|Print article||This entry was posted by pyramid-admin on October 19, 2012 at 12:06 pm, and is filed under Interview. Follow any responses to this post through RSS 2.0. You can leave a response or trackback from your own site.|
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|Print article||This entry was posted by pyramid-admin on October 17, 2012 at 3:08 pm, and is filed under Inspiration. Follow any responses to this post through RSS 2.0. You can leave a response or trackback from your own site.|
“Influence is not really a skill, although it requires skill. Influence is who you are and how you are perceived by others. It is vital to be skilled at communicating in an influential way, to understand how others think, how to connect with them and how to persuade them.” ~ Suzanne Bates, Author of Discover your CEO Brand.
This couldn’t be better said. You might be thinking influence and persuasion are only for the leaders, but this is not true. It is an essential skill we all must have for career growth. Before you can persuade, you must be well prepared for others to be influenced by you. The best approach to influencing others is to use a combination of sincerity, authenticity, persistence and communication skills. In order to accomplish these attributes you must first serve as a role model for what you expect from others. For example, if you want work turned in on time, turn your work in ahead of time.
Strive to understand before trying to be understood. You need to have a reason(s) and have established credibility as to why someone should listen to you. Once you’ve accomplished all of this you must be able to communicate effectively, otherwise all is lost. Remember, practice makes perfect. Practice by yourself what you want to communicate to others before going out there. Other tactics include planning events and activities with your coworkers. If people look forward to hearing from you then your ability to persuade becomes that much easier.
Do not fall victim of too much information (TMI). It is important to be a good listener, but don’t share confidential information or gossip about coworkers. Getting along with coworkers is a skill that must be learned and not taken for granted. Above all, LISTEN! You absolutely must know what your audience in order of hoping to influence and persuade.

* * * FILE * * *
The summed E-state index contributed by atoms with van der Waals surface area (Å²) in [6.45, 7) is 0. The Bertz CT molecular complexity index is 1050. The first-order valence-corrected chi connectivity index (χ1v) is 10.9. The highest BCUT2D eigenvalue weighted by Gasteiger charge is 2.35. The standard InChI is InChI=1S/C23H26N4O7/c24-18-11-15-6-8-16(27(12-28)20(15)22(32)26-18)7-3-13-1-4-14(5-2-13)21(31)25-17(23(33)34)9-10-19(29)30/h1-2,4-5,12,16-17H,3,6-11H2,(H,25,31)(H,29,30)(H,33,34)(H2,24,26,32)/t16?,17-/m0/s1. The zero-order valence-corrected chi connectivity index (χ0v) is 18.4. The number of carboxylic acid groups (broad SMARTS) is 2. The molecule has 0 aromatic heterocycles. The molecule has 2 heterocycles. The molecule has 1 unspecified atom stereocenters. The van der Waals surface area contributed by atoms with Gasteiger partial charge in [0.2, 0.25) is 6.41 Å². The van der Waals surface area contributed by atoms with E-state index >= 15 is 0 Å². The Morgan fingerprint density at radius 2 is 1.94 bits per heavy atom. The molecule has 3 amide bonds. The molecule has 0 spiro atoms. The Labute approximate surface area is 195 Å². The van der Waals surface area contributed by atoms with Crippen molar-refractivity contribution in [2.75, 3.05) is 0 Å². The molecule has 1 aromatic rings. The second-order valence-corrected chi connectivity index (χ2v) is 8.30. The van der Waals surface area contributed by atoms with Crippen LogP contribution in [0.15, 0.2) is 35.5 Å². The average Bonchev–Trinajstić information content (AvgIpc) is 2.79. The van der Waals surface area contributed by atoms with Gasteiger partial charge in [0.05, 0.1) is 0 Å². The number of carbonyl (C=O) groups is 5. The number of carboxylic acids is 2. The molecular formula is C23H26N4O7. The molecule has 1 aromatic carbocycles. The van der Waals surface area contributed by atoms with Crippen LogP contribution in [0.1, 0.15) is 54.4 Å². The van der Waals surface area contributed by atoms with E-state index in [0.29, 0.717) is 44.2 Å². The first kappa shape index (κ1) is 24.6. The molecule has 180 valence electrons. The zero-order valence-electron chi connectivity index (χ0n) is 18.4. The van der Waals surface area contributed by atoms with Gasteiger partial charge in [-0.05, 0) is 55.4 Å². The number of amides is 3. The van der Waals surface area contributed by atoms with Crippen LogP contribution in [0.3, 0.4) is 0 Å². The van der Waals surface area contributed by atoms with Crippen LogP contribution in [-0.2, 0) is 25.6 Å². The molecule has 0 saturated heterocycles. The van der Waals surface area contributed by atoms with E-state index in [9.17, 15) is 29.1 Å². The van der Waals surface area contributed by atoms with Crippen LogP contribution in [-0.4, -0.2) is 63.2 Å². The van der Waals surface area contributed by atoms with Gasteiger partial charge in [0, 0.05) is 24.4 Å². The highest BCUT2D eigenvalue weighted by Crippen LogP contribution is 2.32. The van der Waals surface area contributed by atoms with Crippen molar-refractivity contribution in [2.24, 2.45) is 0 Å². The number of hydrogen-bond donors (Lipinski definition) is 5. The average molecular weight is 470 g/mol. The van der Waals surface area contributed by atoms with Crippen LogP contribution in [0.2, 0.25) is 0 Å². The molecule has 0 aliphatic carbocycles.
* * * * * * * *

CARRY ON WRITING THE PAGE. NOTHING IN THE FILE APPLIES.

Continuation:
For more ways to influence people at work, click here.
|Print article||This entry was posted by pyramid-admin on October 16, 2012 at 2:45 pm, and is filed under Chronicles For Candidates, Office Observations. Follow any responses to this post through RSS 2.0. You can leave a response or trackback from your own site.|
When looking for a new position, job seekers sometimes tend to put less emphasis on the resume and more into networking and the actual act of job hunting. You can not underestimate the importance of writing a good resume. On that note, there are a few back to basics I’d like to discuss: contact information, grammar, and critical information.
I can not stress enough how important it is to put your contact information on your resume. Time and time again I’ve come across resumes without contact information or with inappropriate email addresses. If you do not have an email address with your name in it then I suggest you look into getting one. It simply looks more professional. I know what you’re thinking; I e-mailed my resume so the hiring manager obviously has the e-mail address. This is not necessarily the case though, especially with applicant tracking systems (ATS). Even if an ATS isn’t in place, more often than not, a hiring manager saves the resume and deletes the email. With regards to a phone number, best practice is to write your cell phone number. Be cautious of putting your office number and keep in mind moving if you put your home number.
I know that many people don’t like the idea of giving out their home address. However, on the other end of the spectrum, the employer needs to know where you are located because they may not be interested in relocating a candidate or knowledge of the local community may be a qualification for the position. So, at a minimum, include you city and state.